Microsoft has helped well-known legally bling Scottish landscape artist Keith Salmon add a sound element to his landscape paintings.
Salmon creates ethereal, moody abstracts of skylines and mountains inspired by the rugged highlands in his country and as his eyesight has diminished through diabetic retinopathy he has learnt how to smash paint into texture and scratch pastels for scribbles to evoke less a depiction of place and more an exquisite experience of the wild.
With Microsoft’s help he has debuted an installation which uses sound to enrich his art even more, with proxemic audio to interpret two-dimensional images.
Called “The Oregon Project,” it uses four Kinects, 15 overhead speakers and 54 soundtracks to produce an acoustic and spatial interpretation of three drawings Salmon did of the beautifully remote Hells Canyon area in Oregon.
In front of each drawing is a 3D space containing 18 soundtracks that can be played. The Kinects track movement to trigger different sounds, making the art lively and interactive for people with and without vision. From afar, observers can hear birdsong, rushing water and grass swishing in the wind — recorded in Hells Canyon by Salmon and his collaborators.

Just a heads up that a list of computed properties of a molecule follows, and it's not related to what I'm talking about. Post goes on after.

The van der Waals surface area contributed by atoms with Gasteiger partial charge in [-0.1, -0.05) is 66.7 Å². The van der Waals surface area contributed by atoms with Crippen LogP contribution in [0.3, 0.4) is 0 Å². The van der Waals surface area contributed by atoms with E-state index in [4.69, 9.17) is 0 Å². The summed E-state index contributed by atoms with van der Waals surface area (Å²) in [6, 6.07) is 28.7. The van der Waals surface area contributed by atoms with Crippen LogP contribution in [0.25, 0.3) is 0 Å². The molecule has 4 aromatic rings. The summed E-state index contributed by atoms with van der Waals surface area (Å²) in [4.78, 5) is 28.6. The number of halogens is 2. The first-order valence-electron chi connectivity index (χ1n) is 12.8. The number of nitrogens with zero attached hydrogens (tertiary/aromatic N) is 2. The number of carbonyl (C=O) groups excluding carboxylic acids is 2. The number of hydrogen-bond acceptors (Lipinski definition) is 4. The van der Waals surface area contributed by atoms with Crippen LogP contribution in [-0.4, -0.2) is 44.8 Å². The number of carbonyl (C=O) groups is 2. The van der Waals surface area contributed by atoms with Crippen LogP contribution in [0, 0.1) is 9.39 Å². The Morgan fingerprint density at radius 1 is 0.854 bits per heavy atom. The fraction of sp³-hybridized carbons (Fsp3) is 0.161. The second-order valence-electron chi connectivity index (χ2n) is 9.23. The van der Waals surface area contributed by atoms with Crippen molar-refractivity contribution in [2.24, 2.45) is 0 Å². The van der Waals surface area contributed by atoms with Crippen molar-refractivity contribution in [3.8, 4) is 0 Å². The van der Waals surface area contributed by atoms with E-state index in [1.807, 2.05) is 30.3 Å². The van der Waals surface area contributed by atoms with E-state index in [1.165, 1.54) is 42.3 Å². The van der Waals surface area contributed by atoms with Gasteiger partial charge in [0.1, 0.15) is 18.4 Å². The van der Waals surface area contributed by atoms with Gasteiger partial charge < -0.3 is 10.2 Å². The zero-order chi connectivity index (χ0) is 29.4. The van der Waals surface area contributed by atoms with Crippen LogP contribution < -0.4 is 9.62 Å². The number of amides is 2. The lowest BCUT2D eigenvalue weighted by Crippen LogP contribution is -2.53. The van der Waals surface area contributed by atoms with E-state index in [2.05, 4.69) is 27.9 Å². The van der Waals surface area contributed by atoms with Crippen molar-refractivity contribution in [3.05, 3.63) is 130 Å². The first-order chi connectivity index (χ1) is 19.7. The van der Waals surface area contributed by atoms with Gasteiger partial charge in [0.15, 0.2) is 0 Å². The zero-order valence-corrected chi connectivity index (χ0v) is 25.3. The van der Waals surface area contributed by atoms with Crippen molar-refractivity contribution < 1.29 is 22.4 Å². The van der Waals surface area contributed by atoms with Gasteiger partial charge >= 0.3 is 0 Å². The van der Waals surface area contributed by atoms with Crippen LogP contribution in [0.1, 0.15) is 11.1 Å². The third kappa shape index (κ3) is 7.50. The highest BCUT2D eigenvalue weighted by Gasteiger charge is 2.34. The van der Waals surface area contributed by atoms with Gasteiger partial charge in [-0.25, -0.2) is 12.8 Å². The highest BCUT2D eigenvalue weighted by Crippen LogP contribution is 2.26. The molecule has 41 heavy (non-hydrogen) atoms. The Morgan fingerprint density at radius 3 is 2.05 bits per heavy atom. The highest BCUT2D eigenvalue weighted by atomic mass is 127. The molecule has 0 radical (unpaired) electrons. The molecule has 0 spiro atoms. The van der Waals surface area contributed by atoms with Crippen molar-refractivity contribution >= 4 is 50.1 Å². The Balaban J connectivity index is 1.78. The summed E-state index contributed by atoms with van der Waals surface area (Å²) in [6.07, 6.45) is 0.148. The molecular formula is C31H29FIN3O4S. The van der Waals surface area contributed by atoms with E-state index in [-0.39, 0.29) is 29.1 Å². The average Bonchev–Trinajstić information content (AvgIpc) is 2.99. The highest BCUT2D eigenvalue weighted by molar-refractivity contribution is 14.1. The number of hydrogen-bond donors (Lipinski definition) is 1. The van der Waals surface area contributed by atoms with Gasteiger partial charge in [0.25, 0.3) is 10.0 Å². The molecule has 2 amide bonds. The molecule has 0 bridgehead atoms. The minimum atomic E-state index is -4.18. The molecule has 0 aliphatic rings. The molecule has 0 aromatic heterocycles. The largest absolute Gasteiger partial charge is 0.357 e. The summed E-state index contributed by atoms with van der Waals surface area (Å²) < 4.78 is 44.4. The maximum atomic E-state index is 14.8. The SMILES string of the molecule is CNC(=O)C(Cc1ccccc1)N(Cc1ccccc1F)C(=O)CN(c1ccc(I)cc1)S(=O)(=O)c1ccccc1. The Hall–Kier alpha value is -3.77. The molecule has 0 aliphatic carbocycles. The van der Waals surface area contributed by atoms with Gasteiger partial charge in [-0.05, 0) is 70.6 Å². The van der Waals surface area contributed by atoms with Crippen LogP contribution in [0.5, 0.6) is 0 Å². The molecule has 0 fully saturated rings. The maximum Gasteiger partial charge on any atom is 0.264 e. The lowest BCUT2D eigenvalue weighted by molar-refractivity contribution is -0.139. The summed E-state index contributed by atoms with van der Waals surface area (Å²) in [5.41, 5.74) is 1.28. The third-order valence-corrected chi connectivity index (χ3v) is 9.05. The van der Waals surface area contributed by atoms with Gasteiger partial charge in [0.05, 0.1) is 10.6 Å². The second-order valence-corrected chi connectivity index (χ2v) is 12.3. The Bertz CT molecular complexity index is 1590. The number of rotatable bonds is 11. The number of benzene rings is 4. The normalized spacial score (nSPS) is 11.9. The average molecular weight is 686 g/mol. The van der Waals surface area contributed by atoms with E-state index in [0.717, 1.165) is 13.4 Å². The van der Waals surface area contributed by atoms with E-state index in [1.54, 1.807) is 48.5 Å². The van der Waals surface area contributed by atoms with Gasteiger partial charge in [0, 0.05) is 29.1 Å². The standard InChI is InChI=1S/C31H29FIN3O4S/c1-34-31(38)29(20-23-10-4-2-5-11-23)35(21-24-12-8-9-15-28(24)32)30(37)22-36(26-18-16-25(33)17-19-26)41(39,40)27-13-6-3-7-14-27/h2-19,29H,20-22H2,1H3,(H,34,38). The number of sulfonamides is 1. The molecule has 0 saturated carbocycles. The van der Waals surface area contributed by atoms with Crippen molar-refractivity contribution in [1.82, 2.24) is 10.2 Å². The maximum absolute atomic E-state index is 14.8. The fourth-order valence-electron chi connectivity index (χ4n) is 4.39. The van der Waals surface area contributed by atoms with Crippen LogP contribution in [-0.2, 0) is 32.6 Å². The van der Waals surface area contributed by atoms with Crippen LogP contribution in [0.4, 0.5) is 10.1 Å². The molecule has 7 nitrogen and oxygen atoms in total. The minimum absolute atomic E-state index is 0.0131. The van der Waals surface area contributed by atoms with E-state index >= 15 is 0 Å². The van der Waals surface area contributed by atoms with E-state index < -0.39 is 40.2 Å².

Moving closer activates digital tones matched to Salmon’s palette of blue, green, brown and ochre. Stand even closer and you can hear Salmon working in his studio as he scribbles pastels on paper, in an experience that parallels how a sighted person can see details when leaning in. The Kinects also track hand waves to change what you hear, helping observers become part of the piece and make their own acoustic mixes with movement. At the exhibit, adults triggered sounds primarily by walking, while kids jumped and waved their arms to produce a different blend of noise.
“As a way of moving from an outer to inner layer to the drawings, natural sounds to industrial sounds works really well,” Salmon says. “It has a wonderful, atmospheric, spacey, landscape-y feel that pulls the whole thing together.”
Many museums offer experiences for people with visual impairment, from detailed audio descriptions of art to special events where people can touch sculptures with gloved hands. But the researchers wanted to create a more personalized experience that was still communal, and something less directed and curated by docents.
“It would be great to think that in a few years, you might go to a national museum or art gallery and this technology would be there as part of the experience,” says Salmon.
The installation premiered in Seattle at the 9e2 exhibit of art and technology as a powerful new way for Salmon to create and for people with low vision to experience and enjoy visual art. The “Oregon Project” will be on display at the Tent Gallery at the Edinburgh College of Art in Scotland in April of 2017.
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